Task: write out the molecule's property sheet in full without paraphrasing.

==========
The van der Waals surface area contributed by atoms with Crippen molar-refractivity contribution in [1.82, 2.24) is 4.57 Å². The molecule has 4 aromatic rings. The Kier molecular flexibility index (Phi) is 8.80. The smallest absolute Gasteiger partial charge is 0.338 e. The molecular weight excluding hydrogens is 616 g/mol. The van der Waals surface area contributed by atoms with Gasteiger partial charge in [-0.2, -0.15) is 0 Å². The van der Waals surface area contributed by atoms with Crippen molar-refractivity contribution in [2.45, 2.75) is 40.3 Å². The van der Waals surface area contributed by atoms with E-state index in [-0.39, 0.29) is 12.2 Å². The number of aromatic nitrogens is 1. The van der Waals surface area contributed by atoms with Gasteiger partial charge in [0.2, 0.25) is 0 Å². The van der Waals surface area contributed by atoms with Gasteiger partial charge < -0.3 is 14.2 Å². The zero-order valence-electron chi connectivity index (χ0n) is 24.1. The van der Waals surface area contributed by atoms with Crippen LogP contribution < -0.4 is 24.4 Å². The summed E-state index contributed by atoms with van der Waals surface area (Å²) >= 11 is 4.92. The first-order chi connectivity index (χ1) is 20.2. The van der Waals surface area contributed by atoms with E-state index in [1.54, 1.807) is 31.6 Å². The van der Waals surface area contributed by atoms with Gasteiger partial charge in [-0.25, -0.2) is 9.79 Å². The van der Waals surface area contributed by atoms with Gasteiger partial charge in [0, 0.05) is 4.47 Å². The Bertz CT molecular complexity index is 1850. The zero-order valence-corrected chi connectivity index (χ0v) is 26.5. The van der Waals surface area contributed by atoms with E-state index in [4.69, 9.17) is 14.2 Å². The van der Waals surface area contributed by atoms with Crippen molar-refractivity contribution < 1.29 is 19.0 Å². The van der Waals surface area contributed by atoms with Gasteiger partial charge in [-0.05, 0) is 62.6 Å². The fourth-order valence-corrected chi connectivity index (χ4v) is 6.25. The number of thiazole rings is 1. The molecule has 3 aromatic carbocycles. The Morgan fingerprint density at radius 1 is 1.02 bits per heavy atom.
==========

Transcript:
The van der Waals surface area contributed by atoms with Crippen molar-refractivity contribution in [1.82, 2.24) is 4.57 Å². The molecule has 4 aromatic rings. The Kier molecular flexibility index (Phi) is 8.80. The smallest absolute Gasteiger partial charge is 0.338 e. The molecular weight excluding hydrogens is 616 g/mol. The van der Waals surface area contributed by atoms with Gasteiger partial charge in [-0.2, -0.15) is 0 Å². The van der Waals surface area contributed by atoms with Crippen molar-refractivity contribution in [2.45, 2.75) is 40.3 Å². The van der Waals surface area contributed by atoms with E-state index in [-0.39, 0.29) is 12.2 Å². The number of aromatic nitrogens is 1. The van der Waals surface area contributed by atoms with Gasteiger partial charge in [0.2, 0.25) is 0 Å². The van der Waals surface area contributed by atoms with Gasteiger partial charge < -0.3 is 14.2 Å². The zero-order valence-electron chi connectivity index (χ0n) is 24.1. The van der Waals surface area contributed by atoms with Crippen LogP contribution < -0.4 is 24.4 Å². The summed E-state index contributed by atoms with van der Waals surface area (Å²) >= 11 is 4.92. The first-order chi connectivity index (χ1) is 20.2. The van der Waals surface area contributed by atoms with E-state index in [1.54, 1.807) is 31.6 Å². The van der Waals surface area contributed by atoms with Gasteiger partial charge in [-0.25, -0.2) is 9.79 Å². The van der Waals surface area contributed by atoms with Gasteiger partial charge in [0, 0.05) is 4.47 Å². The Bertz CT molecular complexity index is 1850. The zero-order valence-corrected chi connectivity index (χ0v) is 26.5. The van der Waals surface area contributed by atoms with E-state index in [4.69, 9.17) is 14.2 Å². The van der Waals surface area contributed by atoms with Crippen molar-refractivity contribution < 1.29 is 19.0 Å². The van der Waals surface area contributed by atoms with Gasteiger partial charge in [-0.05, 0) is 62.6 Å². The fourth-order valence-corrected chi connectivity index (χ4v) is 6.25. The number of thiazole rings is 1. The molecule has 3 aromatic carbocycles. The Morgan fingerprint density at radius 1 is 1.02 bits per heavy atom.